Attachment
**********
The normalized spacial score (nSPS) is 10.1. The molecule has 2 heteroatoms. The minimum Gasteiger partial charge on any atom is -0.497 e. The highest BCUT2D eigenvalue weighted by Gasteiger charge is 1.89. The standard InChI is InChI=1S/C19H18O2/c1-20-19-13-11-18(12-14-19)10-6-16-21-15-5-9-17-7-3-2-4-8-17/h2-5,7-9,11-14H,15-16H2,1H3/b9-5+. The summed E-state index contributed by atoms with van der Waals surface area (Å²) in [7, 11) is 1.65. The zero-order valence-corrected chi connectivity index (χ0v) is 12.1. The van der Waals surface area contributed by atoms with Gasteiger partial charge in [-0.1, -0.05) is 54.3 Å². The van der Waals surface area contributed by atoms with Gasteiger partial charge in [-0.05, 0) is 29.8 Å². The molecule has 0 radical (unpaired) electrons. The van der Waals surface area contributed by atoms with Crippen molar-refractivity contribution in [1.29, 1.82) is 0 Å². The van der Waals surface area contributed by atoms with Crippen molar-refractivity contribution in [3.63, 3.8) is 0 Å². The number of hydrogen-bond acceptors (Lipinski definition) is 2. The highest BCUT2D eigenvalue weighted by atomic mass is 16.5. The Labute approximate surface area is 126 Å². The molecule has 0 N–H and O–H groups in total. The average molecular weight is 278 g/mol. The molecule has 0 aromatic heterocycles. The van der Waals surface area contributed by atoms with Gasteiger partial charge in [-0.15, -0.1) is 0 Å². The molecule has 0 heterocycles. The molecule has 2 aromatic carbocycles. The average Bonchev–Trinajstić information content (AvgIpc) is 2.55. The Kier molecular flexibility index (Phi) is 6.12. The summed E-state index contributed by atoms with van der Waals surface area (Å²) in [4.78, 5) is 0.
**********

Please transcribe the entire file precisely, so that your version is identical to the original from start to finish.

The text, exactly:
The normalized spacial score (nSPS) is 10.1. The molecule has 2 heteroatoms. The minimum Gasteiger partial charge on any atom is -0.497 e. The highest BCUT2D eigenvalue weighted by Gasteiger charge is 1.89. The standard InChI is InChI=1S/C19H18O2/c1-20-19-13-11-18(12-14-19)10-6-16-21-15-5-9-17-7-3-2-4-8-17/h2-5,7-9,11-14H,15-16H2,1H3/b9-5+. The summed E-state index contributed by atoms with van der Waals surface area (Å²) in [7, 11) is 1.65. The zero-order valence-corrected chi connectivity index (χ0v) is 12.1. The van der Waals surface area contributed by atoms with Gasteiger partial charge in [-0.1, -0.05) is 54.3 Å². The van der Waals surface area contributed by atoms with Gasteiger partial charge in [-0.05, 0) is 29.8 Å². The molecule has 0 radical (unpaired) electrons. The van der Waals surface area contributed by atoms with Crippen molar-refractivity contribution in [1.29, 1.82) is 0 Å². The van der Waals surface area contributed by atoms with Crippen molar-refractivity contribution in [3.63, 3.8) is 0 Å². The number of hydrogen-bond acceptors (Lipinski definition) is 2. The highest BCUT2D eigenvalue weighted by atomic mass is 16.5. The Labute approximate surface area is 126 Å². The molecule has 0 N–H and O–H groups in total. The average molecular weight is 278 g/mol. The molecule has 0 aromatic heterocycles. The van der Waals surface area contributed by atoms with Gasteiger partial charge in [-0.15, -0.1) is 0 Å². The molecule has 0 heterocycles. The molecule has 2 aromatic carbocycles. The average Bonchev–Trinajstić information content (AvgIpc) is 2.55. The Kier molecular flexibility index (Phi) is 6.12. The summed E-state index contributed by atoms with van der Waals surface area (Å²) in [4.78, 5) is 0.